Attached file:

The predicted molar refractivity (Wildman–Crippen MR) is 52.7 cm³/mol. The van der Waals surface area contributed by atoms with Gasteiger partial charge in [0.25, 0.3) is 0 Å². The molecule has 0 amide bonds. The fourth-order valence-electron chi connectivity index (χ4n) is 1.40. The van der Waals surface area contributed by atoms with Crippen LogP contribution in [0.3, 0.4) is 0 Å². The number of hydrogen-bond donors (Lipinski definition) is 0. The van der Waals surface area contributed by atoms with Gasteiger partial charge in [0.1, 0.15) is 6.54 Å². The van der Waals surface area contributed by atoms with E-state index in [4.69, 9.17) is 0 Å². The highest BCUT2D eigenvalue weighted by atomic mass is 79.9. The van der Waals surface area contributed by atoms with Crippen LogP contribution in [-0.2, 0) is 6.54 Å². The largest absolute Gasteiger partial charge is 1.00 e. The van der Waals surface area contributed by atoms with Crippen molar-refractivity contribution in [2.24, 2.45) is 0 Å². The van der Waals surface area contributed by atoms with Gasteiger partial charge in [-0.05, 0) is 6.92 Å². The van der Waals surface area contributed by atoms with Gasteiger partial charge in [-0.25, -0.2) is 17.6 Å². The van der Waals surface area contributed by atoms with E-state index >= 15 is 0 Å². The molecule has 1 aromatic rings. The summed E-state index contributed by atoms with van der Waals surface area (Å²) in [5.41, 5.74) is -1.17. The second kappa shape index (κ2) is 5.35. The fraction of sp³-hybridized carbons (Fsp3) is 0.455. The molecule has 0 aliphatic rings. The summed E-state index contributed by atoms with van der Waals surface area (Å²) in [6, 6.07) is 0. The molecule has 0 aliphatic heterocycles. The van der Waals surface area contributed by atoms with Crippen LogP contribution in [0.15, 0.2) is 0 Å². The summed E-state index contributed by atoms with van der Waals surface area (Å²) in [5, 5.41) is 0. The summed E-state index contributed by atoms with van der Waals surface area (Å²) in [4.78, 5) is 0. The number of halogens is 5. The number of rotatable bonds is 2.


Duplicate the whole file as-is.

The predicted molar refractivity (Wildman–Crippen MR) is 52.7 cm³/mol. The van der Waals surface area contributed by atoms with Gasteiger partial charge in [0.25, 0.3) is 0 Å². The molecule has 0 amide bonds. The fourth-order valence-electron chi connectivity index (χ4n) is 1.40. The van der Waals surface area contributed by atoms with Crippen LogP contribution in [0.3, 0.4) is 0 Å². The number of hydrogen-bond donors (Lipinski definition) is 0. The van der Waals surface area contributed by atoms with Gasteiger partial charge in [0.1, 0.15) is 6.54 Å². The van der Waals surface area contributed by atoms with E-state index in [4.69, 9.17) is 0 Å². The highest BCUT2D eigenvalue weighted by atomic mass is 79.9. The van der Waals surface area contributed by atoms with Crippen LogP contribution in [-0.2, 0) is 6.54 Å². The largest absolute Gasteiger partial charge is 1.00 e. The van der Waals surface area contributed by atoms with Crippen molar-refractivity contribution in [2.24, 2.45) is 0 Å². The van der Waals surface area contributed by atoms with Gasteiger partial charge in [-0.05, 0) is 6.92 Å². The van der Waals surface area contributed by atoms with Gasteiger partial charge in [-0.25, -0.2) is 17.6 Å². The van der Waals surface area contributed by atoms with E-state index >= 15 is 0 Å². The molecule has 1 aromatic rings. The summed E-state index contributed by atoms with van der Waals surface area (Å²) in [5.41, 5.74) is -1.17. The second kappa shape index (κ2) is 5.35. The fraction of sp³-hybridized carbons (Fsp3) is 0.455. The molecule has 0 aliphatic rings. The summed E-state index contributed by atoms with van der Waals surface area (Å²) in [6, 6.07) is 0. The molecule has 0 aliphatic heterocycles. The van der Waals surface area contributed by atoms with Crippen LogP contribution in [0.15, 0.2) is 0 Å². The summed E-state index contributed by atoms with van der Waals surface area (Å²) in [5, 5.41) is 0. The summed E-state index contributed by atoms with van der Waals surface area (Å²) in [4.78, 5) is 0. The number of halogens is 5. The number of rotatable bonds is 2.